Fear of loneliness: How the state uses insecurity

The state surfs a wave of fear of the consequences and side-effects of public deficiencies and scarcity that it has created. 

In Italy, the coronavirus has largely ended political squabbling. Political parties and citizens across the board are suddenly rallying behind Prime Minister Giuseppe Conte’s government. Italians increasingly see League leader Matteo Salvini, the only prominent figure still criticising Conte, as a spoiler. They want national unity, not political infighting. As a result, Conte, an outsider who was once widely seen as weak and likely to be replaced, is becoming more self-confident by the day. By addressing citizens directly on television, and by trying to behave like the father of the nation, he has boosted his reputation as a leader. Suddenly, Italians seem to want to have confidence in him. 

Here’s a prediction: in many European countries that follow Italy’s example by rapidly going into lockdown, something similar will happen. The more the government takes the initiative, assuming the role of national protector, the more it will command respect. In severe crises such as this one, the state assumes – or reassumes – its authority. 

This is, of course, rather contradictory. Citizens are applauding the state for issuing emergency measures to healthcare providers and providing assistance to companies and citizens in need, despite the fact that the same state has been dismantling vital public services for many years. Why do citizens not turn against the state for having sacrificed the public good and social equality to market forces? In Italy, for example, there have been lots of cutbacks in healthcare. Many regions have a dire shortage of beds, equipment, doctors, and nurses. But instead of holding the authorities accountable, citizens are turning to it for protection. 

In 2003 French philosopher Jacques Rancière wrote an interesting piece about this dilemma. There was a huge heatwave that summer. The French government announced emergency measures to help the elderly to cope. Yet at the same time, it was trying to cut their pensions  the idea being that citizens must learn not to lean on l'état providence (the welfare state) so much.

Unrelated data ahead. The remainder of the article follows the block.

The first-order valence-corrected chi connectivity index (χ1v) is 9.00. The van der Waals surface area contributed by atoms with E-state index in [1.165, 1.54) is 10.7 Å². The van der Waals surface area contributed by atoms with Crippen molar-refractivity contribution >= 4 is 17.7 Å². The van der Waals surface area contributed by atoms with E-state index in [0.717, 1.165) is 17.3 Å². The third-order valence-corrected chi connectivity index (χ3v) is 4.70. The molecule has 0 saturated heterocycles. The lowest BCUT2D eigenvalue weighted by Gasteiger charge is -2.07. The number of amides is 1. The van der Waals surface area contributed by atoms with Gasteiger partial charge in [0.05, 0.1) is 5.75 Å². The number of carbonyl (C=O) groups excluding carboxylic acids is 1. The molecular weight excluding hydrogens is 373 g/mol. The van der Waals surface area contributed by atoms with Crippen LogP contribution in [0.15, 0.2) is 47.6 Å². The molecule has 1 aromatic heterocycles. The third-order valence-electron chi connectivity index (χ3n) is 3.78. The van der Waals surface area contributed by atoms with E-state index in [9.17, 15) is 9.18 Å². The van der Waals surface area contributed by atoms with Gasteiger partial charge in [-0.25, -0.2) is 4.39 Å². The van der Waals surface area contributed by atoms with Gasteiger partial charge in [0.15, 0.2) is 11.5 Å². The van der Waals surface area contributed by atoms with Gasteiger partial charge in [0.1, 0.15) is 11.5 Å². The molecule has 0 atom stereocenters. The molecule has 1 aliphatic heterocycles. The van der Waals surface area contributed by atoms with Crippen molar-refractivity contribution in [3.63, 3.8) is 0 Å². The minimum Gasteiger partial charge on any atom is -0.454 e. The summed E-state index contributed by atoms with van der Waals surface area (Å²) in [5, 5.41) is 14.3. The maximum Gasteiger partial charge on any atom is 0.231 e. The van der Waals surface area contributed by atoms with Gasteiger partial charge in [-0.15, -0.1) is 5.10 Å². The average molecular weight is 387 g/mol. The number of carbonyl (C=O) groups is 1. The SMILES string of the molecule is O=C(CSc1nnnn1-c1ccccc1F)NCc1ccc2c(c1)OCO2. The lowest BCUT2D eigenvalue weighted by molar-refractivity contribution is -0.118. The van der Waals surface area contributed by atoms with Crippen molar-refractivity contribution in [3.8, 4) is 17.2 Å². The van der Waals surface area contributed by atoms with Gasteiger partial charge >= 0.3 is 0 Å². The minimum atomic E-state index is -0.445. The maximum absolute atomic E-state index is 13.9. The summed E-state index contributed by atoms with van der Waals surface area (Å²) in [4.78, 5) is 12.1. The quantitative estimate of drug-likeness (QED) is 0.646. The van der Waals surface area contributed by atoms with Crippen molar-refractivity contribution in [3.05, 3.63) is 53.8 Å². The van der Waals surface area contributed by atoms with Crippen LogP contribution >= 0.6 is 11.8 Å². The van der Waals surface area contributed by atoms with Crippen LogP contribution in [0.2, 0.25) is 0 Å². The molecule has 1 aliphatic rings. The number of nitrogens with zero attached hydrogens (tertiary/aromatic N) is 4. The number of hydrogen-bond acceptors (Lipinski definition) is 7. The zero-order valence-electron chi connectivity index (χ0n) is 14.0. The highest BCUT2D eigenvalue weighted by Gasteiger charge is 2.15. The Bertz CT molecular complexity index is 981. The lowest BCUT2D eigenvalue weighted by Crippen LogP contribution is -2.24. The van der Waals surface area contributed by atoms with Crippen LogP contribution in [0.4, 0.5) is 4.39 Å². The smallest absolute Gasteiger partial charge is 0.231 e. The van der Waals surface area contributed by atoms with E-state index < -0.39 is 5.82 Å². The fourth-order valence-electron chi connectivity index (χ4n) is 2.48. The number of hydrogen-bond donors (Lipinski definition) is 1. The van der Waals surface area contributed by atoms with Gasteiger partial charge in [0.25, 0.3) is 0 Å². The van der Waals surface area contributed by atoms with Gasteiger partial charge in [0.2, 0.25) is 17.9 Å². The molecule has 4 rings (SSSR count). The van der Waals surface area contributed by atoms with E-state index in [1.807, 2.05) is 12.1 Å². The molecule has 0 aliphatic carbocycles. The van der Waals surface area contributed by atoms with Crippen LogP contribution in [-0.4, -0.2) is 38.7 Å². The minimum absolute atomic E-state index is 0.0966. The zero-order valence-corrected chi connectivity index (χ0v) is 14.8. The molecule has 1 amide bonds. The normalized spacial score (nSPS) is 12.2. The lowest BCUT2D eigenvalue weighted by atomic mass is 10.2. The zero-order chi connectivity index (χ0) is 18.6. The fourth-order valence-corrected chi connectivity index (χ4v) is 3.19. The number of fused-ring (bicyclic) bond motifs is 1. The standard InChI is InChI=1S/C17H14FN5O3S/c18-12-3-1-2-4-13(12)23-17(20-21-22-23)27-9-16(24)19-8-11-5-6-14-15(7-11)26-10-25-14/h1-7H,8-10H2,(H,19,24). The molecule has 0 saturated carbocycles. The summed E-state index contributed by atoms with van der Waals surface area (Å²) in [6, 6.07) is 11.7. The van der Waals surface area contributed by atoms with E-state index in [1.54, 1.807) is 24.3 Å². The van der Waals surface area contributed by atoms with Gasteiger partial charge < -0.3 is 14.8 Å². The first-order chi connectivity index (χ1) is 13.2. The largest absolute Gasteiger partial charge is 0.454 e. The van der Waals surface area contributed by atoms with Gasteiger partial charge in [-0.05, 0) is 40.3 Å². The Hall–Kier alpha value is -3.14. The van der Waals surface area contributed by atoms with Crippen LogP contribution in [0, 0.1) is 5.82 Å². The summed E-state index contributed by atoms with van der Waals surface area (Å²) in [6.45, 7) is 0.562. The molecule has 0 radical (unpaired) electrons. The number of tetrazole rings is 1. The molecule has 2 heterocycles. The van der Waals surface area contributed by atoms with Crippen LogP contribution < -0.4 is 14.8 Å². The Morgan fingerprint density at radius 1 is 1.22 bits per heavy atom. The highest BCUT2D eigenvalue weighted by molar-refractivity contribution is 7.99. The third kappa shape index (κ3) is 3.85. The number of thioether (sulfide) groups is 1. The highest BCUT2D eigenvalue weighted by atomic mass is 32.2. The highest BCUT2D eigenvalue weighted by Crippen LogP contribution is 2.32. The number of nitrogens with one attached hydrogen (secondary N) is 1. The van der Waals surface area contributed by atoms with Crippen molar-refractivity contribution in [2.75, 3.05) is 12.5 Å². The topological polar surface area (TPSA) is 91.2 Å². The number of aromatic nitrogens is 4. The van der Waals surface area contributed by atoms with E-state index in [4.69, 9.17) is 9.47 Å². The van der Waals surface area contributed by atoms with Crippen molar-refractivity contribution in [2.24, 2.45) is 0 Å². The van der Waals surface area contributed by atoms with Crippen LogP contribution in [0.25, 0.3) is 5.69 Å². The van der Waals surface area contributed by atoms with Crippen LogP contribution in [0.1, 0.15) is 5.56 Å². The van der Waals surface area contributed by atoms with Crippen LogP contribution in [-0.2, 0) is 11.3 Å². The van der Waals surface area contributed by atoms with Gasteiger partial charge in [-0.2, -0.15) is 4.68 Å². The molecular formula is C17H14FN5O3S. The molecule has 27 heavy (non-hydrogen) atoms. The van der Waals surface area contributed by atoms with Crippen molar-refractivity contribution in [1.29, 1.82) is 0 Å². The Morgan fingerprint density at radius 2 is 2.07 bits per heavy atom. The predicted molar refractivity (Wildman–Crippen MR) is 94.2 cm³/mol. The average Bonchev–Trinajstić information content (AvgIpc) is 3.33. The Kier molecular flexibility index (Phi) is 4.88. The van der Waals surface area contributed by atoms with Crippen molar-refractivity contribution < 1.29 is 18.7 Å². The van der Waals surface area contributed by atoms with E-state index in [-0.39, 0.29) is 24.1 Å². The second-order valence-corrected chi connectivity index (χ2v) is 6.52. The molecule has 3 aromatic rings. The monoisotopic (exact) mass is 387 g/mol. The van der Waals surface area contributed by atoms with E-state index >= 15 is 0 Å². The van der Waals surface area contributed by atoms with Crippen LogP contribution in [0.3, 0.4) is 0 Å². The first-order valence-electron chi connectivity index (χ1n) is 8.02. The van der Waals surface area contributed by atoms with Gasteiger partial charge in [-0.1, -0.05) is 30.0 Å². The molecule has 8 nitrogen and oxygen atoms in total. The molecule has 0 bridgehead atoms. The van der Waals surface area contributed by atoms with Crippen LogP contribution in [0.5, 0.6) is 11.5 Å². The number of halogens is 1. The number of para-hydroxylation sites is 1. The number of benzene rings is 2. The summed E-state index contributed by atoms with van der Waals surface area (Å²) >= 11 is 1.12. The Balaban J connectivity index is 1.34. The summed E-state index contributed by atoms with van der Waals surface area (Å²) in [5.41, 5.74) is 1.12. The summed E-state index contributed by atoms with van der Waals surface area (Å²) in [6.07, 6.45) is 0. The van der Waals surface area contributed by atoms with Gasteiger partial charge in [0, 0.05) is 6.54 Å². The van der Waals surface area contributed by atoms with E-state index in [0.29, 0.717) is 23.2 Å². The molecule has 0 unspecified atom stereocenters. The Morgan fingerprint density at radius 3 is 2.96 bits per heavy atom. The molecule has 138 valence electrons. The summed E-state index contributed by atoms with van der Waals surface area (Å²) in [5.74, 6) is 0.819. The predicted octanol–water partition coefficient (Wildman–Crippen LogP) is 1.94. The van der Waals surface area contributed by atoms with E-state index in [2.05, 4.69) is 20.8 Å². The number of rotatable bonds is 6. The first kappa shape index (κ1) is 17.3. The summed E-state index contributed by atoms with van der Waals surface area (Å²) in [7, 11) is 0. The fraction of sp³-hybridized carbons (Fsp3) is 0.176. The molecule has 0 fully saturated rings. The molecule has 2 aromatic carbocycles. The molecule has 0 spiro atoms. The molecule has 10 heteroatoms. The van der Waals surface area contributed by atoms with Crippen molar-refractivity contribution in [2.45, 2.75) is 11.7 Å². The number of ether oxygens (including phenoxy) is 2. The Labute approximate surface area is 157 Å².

Contradictory? No, Rancière wrote, this was purely logical. In many European countries, the government has trimmed the welfare state to make it more efficient and market-oriented, weakening solidarity and cohesion between social classes and various segments of society. As a result, the state has a relationship not with social groups, as it once did, but with individuals. Individuals, however, are alone. Forced to fend for themselves, they have become increasingly vulnerable. When danger looms, they can only turn to the state. As Rancière observed in 2003, “the relationship between individuals and the state is increasingly determined by a sense of fear. 

Online magazine Le Grand Continent recently reprinted his article, which deserves to be widely read. Rancière’s ideas hold true during the coronavirus pandemic: the state surfs a wave of fear of the consequences and sideeffects of public deficiencies and scarcity that it has created. The more the state withdraws from public life, the more citizens feel exposed to all kinds of dangers  burglars, natural disasters, and terrorists. When things go wrong, people immediately turn to the state as a last resort: help us! When the state then decides to step back into the arena, identifying the enemy to engage in war, the nation loudly cheers. 

The state has a relationship not with social groups, as it once did, but with individuals 

For example, look at Irish Taoiseach Leo Varadkar’s solemn choice of words on 12 March, when he declared war against the virus with a raft of emergency measures. “Ireland is a great nation, he said. “And we are great people. We have experienced hardship and struggle before. We have overcome many trials in the past with our determination and our spirit. We will prevail.” Varadkar posed like a field general leading the nation into battle. 

In France, the gilets jaunes (yellow vests) took to the streets to denounce austerity and the breakdown of the welfare state. They are not a social group in the classical sense, but a collection of individuals. Their demonstrations and sit-ins are directed solely at the state, urging it to protect them against diesel price hikes, the closure of hospitals, pension reductions, and many other things. The same goes for protesters in Lebanon and Chile, and for farmers in the Netherlands driving their tractors straight to the doors of parliament in The Hague: all are appealing directly to the state for protection.  

In the past, channelling citizen’s wishes, demands, and complaints into the political arena was the job of trade unions and political parties. Thecould (and often would) then negotiate compromises, carefully balancing the interests of various groups. This political process no longer functions well. The intermediaries are weak or have already retreated. The state remains the people’s main interlocutor.  

Seen in this light, the feeling of extreme insecurity  resulting from the coronavirus or anything else  is not just something that just happens to people by accident, nor will it pass anytime soon. On the contrary: this has become a political mechanism. And a way, almost, to run a country. 

This is a translated and edited version of a column in NRC Handelsblad. 

The European Council on Foreign Relations does not take collective positions. ECFR publications only represent the views of their individual authors.


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